DestinationsWhere visitors can go back in time while riding the observation wheel, or catch live events from socially distanced private pods.

HK gets new stomping Grounds for post-Covid play

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The Grounds at AIA Vitality Park is Hong Kong’s first socially-distanced outdoor cinema and events space, with appropriately-spaced pods that seat two to four people.
The Grounds at AIA Vitality Park is Hong Kong’s first socially-distanced outdoor cinema and events space, with appropriately-spaced pods that seat two to four people.

An iconic feature on the Victoria Harbour since its inception six years ago, Hong Kong Observation Wheel (HKOW) recently launched an augmented reality app to give visitors a feel of the city's past.

The app, which uses a moving, 360-degree platform, virtually transports visitors through Hong Kong’s three distinctive eras—1890s-1920s, 1960s-1980s and present day—while riding the observation wheel.

Stuart Spencer, group chief marketing officer of AIA Group, believes that the introduction of "this world-first technology” will “provide an enriching customer experience for people of all ages”.

Putting heavy emphasis on stringent health and safety measures, HKOW, like many attractions across Hong Kong, has directed its campaign towards the domestic segment.

The app's launch would had been a timely initiative to welcome visitors from Singapore too, had the much-anticipated Hong Kong-Singapore travel bubble went ahead on November 22.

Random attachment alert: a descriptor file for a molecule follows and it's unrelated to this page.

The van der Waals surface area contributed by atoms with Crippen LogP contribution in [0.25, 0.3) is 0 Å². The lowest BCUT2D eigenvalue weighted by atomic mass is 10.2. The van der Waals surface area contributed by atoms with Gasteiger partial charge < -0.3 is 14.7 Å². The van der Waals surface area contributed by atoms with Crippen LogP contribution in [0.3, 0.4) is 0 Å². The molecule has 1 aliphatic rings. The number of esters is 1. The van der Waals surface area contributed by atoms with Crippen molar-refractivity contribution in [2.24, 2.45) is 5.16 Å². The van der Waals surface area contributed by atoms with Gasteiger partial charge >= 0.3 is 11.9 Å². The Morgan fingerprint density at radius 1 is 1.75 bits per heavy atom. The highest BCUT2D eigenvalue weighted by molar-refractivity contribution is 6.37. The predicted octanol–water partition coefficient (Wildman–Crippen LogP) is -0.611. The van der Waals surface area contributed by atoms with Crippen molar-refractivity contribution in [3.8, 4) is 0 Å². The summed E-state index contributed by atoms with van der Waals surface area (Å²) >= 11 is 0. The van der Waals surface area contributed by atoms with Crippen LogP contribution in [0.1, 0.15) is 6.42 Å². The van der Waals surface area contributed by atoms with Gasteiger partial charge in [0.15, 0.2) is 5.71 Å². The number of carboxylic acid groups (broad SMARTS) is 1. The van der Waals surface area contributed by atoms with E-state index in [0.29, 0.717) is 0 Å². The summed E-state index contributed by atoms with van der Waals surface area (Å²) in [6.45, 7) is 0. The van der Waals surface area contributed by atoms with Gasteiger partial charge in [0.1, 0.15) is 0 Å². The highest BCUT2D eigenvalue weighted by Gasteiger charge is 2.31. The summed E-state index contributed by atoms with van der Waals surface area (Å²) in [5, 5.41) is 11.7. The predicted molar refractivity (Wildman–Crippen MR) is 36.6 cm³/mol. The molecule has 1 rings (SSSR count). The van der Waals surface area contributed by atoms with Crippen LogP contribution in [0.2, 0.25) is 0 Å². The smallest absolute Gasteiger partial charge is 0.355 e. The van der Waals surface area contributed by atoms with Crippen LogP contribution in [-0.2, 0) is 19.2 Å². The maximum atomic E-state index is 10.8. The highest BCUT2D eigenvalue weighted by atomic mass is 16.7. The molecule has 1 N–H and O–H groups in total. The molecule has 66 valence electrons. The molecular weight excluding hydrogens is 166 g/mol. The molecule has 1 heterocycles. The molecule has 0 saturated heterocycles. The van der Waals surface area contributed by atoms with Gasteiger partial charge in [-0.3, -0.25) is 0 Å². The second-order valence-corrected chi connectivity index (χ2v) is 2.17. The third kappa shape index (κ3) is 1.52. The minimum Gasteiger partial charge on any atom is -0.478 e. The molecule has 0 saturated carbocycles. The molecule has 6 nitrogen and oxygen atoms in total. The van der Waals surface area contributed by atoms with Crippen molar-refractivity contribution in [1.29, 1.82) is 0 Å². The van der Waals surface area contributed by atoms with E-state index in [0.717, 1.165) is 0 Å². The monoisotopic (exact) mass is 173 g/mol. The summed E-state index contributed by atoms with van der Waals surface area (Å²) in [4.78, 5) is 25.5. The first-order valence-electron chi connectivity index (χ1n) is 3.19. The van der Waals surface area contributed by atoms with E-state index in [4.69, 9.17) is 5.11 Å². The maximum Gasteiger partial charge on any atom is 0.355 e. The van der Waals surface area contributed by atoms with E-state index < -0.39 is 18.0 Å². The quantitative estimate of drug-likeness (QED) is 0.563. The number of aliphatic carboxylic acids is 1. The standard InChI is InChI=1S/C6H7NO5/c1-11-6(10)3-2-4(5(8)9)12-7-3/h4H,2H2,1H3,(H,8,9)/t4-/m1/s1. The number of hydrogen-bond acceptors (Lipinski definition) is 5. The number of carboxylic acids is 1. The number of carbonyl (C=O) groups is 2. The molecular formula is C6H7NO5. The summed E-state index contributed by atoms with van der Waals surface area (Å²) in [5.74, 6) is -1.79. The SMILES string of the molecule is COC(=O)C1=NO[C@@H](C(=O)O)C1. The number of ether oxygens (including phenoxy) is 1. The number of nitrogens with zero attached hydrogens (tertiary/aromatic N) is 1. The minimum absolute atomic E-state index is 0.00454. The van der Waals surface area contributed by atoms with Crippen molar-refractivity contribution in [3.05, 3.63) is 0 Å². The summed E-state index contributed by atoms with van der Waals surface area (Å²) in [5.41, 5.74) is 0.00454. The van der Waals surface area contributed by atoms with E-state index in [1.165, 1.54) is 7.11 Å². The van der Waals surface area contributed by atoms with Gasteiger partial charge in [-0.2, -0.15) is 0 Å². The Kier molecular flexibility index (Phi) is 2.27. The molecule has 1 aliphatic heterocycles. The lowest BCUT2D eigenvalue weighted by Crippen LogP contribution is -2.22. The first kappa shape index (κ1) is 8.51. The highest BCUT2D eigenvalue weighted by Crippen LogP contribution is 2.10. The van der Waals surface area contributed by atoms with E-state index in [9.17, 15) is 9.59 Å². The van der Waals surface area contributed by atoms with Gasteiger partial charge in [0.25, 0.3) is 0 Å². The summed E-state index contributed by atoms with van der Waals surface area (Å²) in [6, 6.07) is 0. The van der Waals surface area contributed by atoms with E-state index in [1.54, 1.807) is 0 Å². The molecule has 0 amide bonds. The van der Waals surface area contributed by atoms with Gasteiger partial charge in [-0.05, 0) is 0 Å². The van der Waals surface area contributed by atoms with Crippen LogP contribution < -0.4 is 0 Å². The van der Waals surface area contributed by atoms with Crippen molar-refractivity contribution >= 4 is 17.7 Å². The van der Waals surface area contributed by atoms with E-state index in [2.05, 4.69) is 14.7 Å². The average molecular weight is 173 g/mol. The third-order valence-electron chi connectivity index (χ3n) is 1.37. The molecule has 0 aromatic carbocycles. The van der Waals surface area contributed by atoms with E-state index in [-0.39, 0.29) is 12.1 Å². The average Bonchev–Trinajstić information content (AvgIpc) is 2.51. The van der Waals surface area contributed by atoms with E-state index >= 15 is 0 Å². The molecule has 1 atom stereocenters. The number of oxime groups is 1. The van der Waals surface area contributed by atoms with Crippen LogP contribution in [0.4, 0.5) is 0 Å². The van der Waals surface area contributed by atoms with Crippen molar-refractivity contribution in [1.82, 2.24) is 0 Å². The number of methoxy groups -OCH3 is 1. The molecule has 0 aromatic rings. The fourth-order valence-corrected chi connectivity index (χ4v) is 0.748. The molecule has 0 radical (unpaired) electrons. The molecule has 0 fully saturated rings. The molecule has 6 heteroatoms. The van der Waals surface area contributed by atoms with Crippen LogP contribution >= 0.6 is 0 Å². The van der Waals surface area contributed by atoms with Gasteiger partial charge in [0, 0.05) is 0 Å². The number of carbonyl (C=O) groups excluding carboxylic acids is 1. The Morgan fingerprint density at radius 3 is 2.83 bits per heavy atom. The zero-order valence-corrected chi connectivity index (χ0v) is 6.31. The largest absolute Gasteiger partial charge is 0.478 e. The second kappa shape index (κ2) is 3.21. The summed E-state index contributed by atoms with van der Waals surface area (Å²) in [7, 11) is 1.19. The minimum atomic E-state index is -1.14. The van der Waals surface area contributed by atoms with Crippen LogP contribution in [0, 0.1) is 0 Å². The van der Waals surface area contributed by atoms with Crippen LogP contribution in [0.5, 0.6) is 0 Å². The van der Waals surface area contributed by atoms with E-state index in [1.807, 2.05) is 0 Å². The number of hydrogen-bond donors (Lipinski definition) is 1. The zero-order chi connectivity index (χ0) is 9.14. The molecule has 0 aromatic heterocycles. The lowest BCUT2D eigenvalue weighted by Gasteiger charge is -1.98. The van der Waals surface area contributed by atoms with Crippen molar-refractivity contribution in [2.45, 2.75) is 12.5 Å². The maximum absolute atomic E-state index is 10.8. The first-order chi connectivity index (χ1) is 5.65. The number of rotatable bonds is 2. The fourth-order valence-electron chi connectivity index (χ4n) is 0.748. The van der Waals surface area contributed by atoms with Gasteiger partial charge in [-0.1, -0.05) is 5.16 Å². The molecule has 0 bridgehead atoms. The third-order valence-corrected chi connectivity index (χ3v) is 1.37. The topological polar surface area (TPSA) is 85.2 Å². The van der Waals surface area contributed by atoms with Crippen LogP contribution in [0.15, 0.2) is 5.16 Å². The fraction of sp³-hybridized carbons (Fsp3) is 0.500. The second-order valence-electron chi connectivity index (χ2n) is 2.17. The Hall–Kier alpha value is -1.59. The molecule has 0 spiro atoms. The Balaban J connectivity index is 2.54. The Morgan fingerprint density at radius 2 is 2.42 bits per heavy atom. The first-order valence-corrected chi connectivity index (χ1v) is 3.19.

HKOW is nevertheless working with travel agencies to attract potential Singaporean visitors when the travel bubble eventually launches.

Speaking to Travel Weekly Asia, commercial director at HKOW, Alex Gibbs shared that the attraction is in collaboration with different travel agencies, both overseas and local, on arrangements to offer a smooth and efficient visitor experience. "This includes special booking arrangements, flexibility and other considerations based on their needs," he said.

In the City in Transition mode of the AR App, images of Hong Kong in the 1960-1980’s overlay what is seen today.
In the City in Transition mode of the AR App, images of Hong Kong in the 1960-1980’s overlay what is seen today.

While Gibbs admits that many cities, including Singapore, already have an observation wheel, HKOW differs thanks to its regular-changing events and entertainment projects.

Tucked under HKOW, The Grounds at AIA Vitality Park was launched in early November as Hong Kong’s first socially-distanced outdoor cinema and events space, featuring rotational weekly line-ups of yoga sessions, movie screenings and live on-screen rugby matches.

“The Hong Kong Observation Wheel is more than just a tourist attraction—it’s a hub of events, activities and entertainment,” said Gibbs. “We provide regular fitness and wellness classes for the public, as part of our commitment to making Hong Kong Observation Wheel and AIA Vitality Park accessible to all."

“We currently work with some Hong Kong travel agencies which are now organising local tourism tours as supported by the Hong Kong Tourism Board”, said a spokesperson from the Vitality Park. “The [HKOW] is a popular attraction as part of these tours."

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